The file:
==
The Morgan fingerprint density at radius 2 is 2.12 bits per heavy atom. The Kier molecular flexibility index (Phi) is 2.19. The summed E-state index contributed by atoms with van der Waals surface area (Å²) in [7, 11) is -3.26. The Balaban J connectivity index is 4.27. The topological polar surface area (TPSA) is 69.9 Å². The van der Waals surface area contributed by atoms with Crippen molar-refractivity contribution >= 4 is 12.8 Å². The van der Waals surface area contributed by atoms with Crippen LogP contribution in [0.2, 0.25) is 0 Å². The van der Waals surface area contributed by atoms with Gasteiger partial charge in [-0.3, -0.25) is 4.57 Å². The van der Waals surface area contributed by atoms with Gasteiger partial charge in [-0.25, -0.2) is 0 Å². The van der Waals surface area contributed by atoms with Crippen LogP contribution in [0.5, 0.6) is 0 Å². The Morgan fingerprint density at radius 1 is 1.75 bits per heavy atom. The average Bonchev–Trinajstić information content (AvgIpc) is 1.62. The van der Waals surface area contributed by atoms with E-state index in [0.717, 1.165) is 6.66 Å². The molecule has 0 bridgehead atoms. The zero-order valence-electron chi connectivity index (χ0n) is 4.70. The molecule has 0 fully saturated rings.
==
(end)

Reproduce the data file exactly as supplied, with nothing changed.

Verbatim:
The Morgan fingerprint density at radius 2 is 2.12 bits per heavy atom. The Kier molecular flexibility index (Phi) is 2.19. The summed E-state index contributed by atoms with van der Waals surface area (Å²) in [7, 11) is -3.26. The Balaban J connectivity index is 4.27. The topological polar surface area (TPSA) is 69.9 Å². The van der Waals surface area contributed by atoms with Crippen molar-refractivity contribution >= 4 is 12.8 Å². The van der Waals surface area contributed by atoms with Crippen LogP contribution in [0.2, 0.25) is 0 Å². The van der Waals surface area contributed by atoms with Gasteiger partial charge in [-0.3, -0.25) is 4.57 Å². The van der Waals surface area contributed by atoms with Gasteiger partial charge in [-0.25, -0.2) is 0 Å². The van der Waals surface area contributed by atoms with Crippen LogP contribution in [0.5, 0.6) is 0 Å². The Morgan fingerprint density at radius 1 is 1.75 bits per heavy atom. The average Bonchev–Trinajstić information content (AvgIpc) is 1.62. The van der Waals surface area contributed by atoms with E-state index in [0.717, 1.165) is 6.66 Å². The molecule has 0 bridgehead atoms. The zero-order valence-electron chi connectivity index (χ0n) is 4.70. The molecule has 0 fully saturated rings.